The word alcohol has a long and surprising history. Yesterday the words antimony and stibnite were derived-going back 5,000 years to the Ancient Egyptian eye make up known as kohl. Alcohol first entered English in the 1540s meaning a fine powder produced by sublimation, which derived from the Medeival Latin word alcohol which was borrowed from the Arabic al-kuhul meaning the powdered ore of antimony. The word kohl (kuhul) had been used for thousands of years to denote various types of powdered ores used for eye makeup, including both antimony and lead sulfide, both of which were poisonous to humans. When the word alcohol arrived in wide use in English, its use was confined to eye cosmetic for over a hundred years-it wasn’t until the 1670s that its use was widened to include any sublimated substance, though it still mostly referred to powders. It wasn’t used for the drink until the 1750s when it was used as an adjective-as alcohol of wine-to indicate the intoxicating agent in wine. Another hundred years would pass before organic chemists would classify alcohols as a group of compounds with a hydroxyl functional group (-OH) is bound to a carbon atom.
The kohl container pictured above is marked with the name of the Egyptian Pharaoh Queen Tiye (c. 1398 BC – 1338 BC, also spelled Taia, Tiy and Tiyi), wife of the great pharaoh Amenhotep III, whose cartouche also appears.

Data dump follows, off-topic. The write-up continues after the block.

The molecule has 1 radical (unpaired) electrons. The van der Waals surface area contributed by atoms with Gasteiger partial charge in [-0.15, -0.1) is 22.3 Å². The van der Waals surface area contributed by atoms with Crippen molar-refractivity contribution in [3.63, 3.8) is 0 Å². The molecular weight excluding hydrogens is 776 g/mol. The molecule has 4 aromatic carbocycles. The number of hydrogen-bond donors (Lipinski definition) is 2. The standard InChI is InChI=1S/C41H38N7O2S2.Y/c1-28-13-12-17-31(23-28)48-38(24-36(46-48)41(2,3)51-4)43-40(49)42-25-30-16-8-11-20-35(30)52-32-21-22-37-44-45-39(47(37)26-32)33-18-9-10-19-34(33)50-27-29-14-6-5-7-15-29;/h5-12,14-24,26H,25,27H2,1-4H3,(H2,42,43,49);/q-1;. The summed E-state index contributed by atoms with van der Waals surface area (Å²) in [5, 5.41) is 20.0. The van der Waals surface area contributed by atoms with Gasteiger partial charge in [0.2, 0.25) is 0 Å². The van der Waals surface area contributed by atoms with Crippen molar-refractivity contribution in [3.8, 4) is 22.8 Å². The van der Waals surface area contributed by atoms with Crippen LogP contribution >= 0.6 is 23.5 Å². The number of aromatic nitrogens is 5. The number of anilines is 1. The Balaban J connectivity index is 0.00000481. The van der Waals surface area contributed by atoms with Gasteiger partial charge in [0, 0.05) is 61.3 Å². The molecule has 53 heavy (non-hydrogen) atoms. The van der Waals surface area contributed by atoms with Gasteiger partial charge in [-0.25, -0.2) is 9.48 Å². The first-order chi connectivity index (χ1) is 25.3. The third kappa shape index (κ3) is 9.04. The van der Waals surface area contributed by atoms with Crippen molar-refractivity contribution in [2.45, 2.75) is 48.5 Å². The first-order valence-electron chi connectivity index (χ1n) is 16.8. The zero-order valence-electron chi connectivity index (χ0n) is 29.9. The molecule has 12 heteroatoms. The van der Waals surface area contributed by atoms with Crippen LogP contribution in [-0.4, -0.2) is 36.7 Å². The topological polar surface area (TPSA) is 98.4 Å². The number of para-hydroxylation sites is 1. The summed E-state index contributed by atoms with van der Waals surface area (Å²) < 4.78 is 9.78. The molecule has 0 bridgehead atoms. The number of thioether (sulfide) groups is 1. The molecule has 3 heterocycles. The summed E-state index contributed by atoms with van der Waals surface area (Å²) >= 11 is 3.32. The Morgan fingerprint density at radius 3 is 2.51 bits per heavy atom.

Image appears courtesy Keith Schengili-Roberts, who photographed it at the Brooklyn Museum, used with permission under a Creative Commons 3.0 license. Image of ethanol, commonly referred to as pure alcohol, grain alcohol, etc, the primary intoxicant in alcoholic beverages.
The 4th dimension in our case is where the 3D structures including this very Universe combine and exist within changing time frames. 4D structures can’t exist within 3D ones but 3D structures can exist in a 4D just like your drawings exist within that flat paper as lines and points but couldn’t exist in our 3D world by itself. Extra dimensions work the same, like a Matryoshka doll that loses and or gains properties the further you go.
Image: 3D projection of a tesseract undergoing a simple rotation in four dimensional space.
In mathematical physics, Minkowski space or Minkowski spacetime (named after the mathematician Hermann Minkowski) is the mathematical space setting in which Einstein’s theory of special relativity is most conveniently formulated. In this setting the three ordinary dimensions of space are combined with a single dimension of time to form a four-dimensional manifold for representing a spacetime. [**]
In physics, spacetime (also space–time, space time or space–time continuum) is any mathematical model that combines space and time into a single continuum. Spacetime is usually interpreted with space as existing in three dimensions and time playing the role of a fourth dimension that is of a different sort from the spatial dimensions. From a Euclidean space perspective, the universe has three dimensions of space and one of time. By combining space and time into a single manifold, physicists have significantly simplified a large number of physical theories, as well as described in a more uniform way the workings of the universe at both the supergalactic and subatomic levels. [**]
But my favorite explanation of extra dimensions in general is Carl Sagan’s version. His version was based on Flatland: A Romance of Many Dimensions which is an 1884 satirical short story by Edwin Abbott Abbott: